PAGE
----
Jan. 19th, 2011

crazyjane: (knowledge)
This semester I'm taking an English unit titled, 'Gothic Literature and its Children'. We get to explore the joys of Dracula, Frankenstein, The Monk and a smattering of Poe. Then we depart the Romantic period for some modern Gothic tales - or more accurately, television and film. These include Bela's wonderfully overacted (and constantly lampooned) Dracula, True Blood and Buffy the Vampire Slayer.

We do get to study one purportedly Gothic tale, though, and herein lies the motivation for my cunning plan.

It's Twilight.

Yes, you read that right. Possibly the single worst Young Adult novel I've ever read (and I've reviewed some howlers). For that matter, one of the worst books of any kind - it's a toss-up between Meyer's execrable effort and Dan Brown's misbegotten bestseller.

Apparently, the lecturer thinks it qualifies as a modern Gothic text.

Now, if I have to sit through lectures and tutorial on this piece of literary rubbish, I intend to take revenge for it. Having done some cursory reading in the kind of lit-crit most often associated with Romantic Gothic literature, I have formulated a strategy designed to break the brains of both tutors and the annoying little Twihards who will undoubtedly take this subject so that they can display their 'Team Wussbag/Braindead' t-shirts.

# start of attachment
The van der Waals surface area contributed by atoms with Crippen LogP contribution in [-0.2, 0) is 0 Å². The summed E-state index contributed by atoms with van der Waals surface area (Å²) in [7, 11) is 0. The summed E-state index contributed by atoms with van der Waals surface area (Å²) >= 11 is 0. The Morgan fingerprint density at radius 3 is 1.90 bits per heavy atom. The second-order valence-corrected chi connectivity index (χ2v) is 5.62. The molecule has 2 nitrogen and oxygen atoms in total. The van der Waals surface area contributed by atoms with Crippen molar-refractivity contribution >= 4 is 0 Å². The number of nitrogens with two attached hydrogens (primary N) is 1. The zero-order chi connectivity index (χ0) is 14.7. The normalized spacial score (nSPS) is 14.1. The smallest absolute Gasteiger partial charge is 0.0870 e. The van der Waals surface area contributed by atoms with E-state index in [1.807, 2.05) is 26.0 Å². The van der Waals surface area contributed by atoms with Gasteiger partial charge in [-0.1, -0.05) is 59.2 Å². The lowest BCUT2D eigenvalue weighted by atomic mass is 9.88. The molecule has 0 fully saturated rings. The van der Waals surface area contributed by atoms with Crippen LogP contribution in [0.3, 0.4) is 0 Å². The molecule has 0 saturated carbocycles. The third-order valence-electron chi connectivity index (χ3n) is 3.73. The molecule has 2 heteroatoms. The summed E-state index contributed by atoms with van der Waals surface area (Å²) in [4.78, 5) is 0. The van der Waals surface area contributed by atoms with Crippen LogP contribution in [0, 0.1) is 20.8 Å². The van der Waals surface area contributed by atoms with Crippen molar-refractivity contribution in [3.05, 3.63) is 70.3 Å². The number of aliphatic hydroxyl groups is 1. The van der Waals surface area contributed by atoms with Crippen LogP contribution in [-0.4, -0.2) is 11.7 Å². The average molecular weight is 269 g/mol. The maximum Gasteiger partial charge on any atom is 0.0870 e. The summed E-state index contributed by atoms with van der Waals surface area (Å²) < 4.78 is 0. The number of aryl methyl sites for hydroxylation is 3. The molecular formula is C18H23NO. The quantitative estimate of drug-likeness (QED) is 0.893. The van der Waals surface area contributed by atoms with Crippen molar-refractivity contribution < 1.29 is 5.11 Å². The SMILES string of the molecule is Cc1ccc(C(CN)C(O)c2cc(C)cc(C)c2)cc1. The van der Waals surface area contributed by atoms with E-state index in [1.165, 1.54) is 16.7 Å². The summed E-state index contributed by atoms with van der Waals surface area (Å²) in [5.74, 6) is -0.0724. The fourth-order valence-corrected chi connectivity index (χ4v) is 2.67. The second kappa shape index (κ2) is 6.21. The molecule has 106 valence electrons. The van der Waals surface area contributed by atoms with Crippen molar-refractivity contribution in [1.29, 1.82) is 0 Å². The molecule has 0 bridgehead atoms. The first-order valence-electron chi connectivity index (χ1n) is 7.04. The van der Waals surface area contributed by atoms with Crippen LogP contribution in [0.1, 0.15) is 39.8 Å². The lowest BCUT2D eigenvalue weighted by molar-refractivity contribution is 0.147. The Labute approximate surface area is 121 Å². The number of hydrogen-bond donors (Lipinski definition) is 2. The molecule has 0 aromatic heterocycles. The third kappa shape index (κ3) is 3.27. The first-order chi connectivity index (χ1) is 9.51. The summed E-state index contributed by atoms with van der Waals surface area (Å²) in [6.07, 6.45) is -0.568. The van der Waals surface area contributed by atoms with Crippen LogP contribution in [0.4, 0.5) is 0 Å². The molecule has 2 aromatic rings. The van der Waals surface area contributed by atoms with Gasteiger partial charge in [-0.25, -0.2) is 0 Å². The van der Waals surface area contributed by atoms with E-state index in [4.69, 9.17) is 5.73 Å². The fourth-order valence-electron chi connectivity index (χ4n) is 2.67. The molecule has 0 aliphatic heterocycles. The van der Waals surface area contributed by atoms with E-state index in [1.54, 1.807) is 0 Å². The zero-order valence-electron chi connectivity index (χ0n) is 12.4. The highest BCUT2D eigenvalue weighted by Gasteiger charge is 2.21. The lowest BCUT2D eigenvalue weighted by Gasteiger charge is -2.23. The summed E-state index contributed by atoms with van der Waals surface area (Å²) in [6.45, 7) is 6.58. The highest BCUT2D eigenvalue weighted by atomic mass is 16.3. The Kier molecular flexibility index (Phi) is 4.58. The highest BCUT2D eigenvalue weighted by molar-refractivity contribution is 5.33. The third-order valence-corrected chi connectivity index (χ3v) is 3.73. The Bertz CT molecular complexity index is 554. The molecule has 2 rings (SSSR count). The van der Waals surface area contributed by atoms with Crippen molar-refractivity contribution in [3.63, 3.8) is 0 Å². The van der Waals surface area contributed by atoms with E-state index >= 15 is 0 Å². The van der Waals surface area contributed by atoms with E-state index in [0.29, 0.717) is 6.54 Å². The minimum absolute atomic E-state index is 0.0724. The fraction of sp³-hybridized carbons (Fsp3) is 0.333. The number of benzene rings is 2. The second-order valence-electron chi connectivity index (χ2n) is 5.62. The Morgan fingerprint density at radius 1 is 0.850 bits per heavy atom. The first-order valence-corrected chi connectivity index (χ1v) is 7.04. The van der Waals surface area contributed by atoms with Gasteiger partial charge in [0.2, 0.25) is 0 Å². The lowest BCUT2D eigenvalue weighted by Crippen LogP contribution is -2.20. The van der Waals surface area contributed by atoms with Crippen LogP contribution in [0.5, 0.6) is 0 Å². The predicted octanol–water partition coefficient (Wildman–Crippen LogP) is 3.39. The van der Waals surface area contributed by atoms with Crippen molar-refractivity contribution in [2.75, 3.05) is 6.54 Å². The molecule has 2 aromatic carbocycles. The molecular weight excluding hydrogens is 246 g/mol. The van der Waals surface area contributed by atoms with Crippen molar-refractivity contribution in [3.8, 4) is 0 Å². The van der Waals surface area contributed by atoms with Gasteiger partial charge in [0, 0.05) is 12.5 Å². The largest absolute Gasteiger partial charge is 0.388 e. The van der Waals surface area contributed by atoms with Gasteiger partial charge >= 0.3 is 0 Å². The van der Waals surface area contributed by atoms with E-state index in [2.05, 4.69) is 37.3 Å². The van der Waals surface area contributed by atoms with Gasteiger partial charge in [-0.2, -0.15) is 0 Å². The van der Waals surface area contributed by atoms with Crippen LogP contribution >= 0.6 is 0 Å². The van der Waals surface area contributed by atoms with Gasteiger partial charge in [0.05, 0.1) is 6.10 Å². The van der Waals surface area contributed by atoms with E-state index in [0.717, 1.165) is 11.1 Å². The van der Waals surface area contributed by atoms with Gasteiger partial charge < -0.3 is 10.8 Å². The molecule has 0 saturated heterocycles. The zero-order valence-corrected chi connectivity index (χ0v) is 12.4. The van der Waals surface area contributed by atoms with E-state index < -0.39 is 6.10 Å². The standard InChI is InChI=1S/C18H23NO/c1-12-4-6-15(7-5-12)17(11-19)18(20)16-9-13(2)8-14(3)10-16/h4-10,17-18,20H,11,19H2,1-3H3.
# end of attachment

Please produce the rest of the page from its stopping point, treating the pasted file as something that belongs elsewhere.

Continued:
I'm going to queer Twilight.

With extreme prejudice.

[personal profile] emilyjane, I know you're destined for the same horror, so I suggest we team up on this. There's a certain satisfaction to be gained in a two-pronged assault.

And you too, O my flist. I know there are a lot of you out there with filthy, twisted minds, and I'm appealing to you now. (You know who you are.)

Help me come up with the most outrageous - yet plausible-sounding - possible queer interpretations of Twilight. I don't care how wild these theories are, as long as I can make them sound at least vaguely scholarly.

And I will report back to LJ when the havoc is duly wreaked, and the tiny minds of the Twihards are well and truly shattered, so we can all share the fun. Those of you who remember my occasional postings from the time I was tutoring know the sort of thing I mean.

So, please, let's go for it, what do you say?

My initial thought is to run the argument that the 'vampire' and 'werewolf' are symbols for outcast homoerotic desire in the oppressively heteronormative world that is northern Washington State. We can tell it's oppressively hetero-etc because it's always dark there, get it, dark? - and just look at how gender roles are reinforced. Why, poor Bella even has to do all the chores and become a surrogate wife for her Dad! In such an environment, the 'vampire' and 'werewolf' are the outsiders, both of whom seek to possess Bella in order to legitimise their existences and rejoin the hetero-etc world ...

You get the idea ...

I'm going to stop now, I'm giggling too much.

November 2016

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